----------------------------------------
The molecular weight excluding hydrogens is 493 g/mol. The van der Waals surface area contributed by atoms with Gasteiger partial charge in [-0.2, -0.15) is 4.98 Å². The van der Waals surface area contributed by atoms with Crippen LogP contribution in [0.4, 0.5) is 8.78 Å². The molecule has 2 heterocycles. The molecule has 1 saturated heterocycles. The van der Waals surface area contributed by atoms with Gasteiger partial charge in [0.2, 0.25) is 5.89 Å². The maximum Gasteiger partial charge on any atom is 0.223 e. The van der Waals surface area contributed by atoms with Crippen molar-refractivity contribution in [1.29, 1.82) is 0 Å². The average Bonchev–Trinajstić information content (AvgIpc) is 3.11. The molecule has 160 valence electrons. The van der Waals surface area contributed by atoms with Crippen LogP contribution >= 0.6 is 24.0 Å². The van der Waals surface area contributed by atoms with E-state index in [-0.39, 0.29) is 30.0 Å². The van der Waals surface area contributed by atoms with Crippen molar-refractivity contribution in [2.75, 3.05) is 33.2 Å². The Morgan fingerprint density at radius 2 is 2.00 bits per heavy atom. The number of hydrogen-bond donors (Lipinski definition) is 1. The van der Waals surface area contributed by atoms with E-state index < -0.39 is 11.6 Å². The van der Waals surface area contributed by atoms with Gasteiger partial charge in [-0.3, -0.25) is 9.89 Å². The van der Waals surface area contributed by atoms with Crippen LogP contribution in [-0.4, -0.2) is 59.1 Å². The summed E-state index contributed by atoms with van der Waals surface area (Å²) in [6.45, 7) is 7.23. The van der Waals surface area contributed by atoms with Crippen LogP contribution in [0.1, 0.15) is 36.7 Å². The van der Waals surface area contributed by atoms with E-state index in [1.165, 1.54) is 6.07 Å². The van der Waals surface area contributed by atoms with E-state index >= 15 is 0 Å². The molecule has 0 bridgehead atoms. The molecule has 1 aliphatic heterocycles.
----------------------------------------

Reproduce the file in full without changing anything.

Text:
The molecular weight excluding hydrogens is 493 g/mol. The van der Waals surface area contributed by atoms with Gasteiger partial charge in [-0.2, -0.15) is 4.98 Å². The van der Waals surface area contributed by atoms with Crippen LogP contribution in [0.4, 0.5) is 8.78 Å². The molecule has 2 heterocycles. The molecule has 1 saturated heterocycles. The van der Waals surface area contributed by atoms with Gasteiger partial charge in [0.2, 0.25) is 5.89 Å². The maximum Gasteiger partial charge on any atom is 0.223 e. The van der Waals surface area contributed by atoms with Crippen molar-refractivity contribution in [1.29, 1.82) is 0 Å². The average Bonchev–Trinajstić information content (AvgIpc) is 3.11. The molecule has 160 valence electrons. The van der Waals surface area contributed by atoms with Crippen LogP contribution >= 0.6 is 24.0 Å². The van der Waals surface area contributed by atoms with E-state index in [-0.39, 0.29) is 30.0 Å². The van der Waals surface area contributed by atoms with Crippen molar-refractivity contribution in [2.75, 3.05) is 33.2 Å². The Morgan fingerprint density at radius 2 is 2.00 bits per heavy atom. The number of hydrogen-bond donors (Lipinski definition) is 1. The van der Waals surface area contributed by atoms with E-state index < -0.39 is 11.6 Å². The van der Waals surface area contributed by atoms with Gasteiger partial charge in [-0.3, -0.25) is 9.89 Å². The van der Waals surface area contributed by atoms with Crippen LogP contribution in [-0.4, -0.2) is 59.1 Å². The summed E-state index contributed by atoms with van der Waals surface area (Å²) in [6.45, 7) is 7.23. The van der Waals surface area contributed by atoms with Crippen LogP contribution in [0.1, 0.15) is 36.7 Å². The van der Waals surface area contributed by atoms with E-state index in [1.165, 1.54) is 6.07 Å². The van der Waals surface area contributed by atoms with E-state index >= 15 is 0 Å². The molecule has 0 bridgehead atoms. The molecule has 1 aliphatic heterocycles.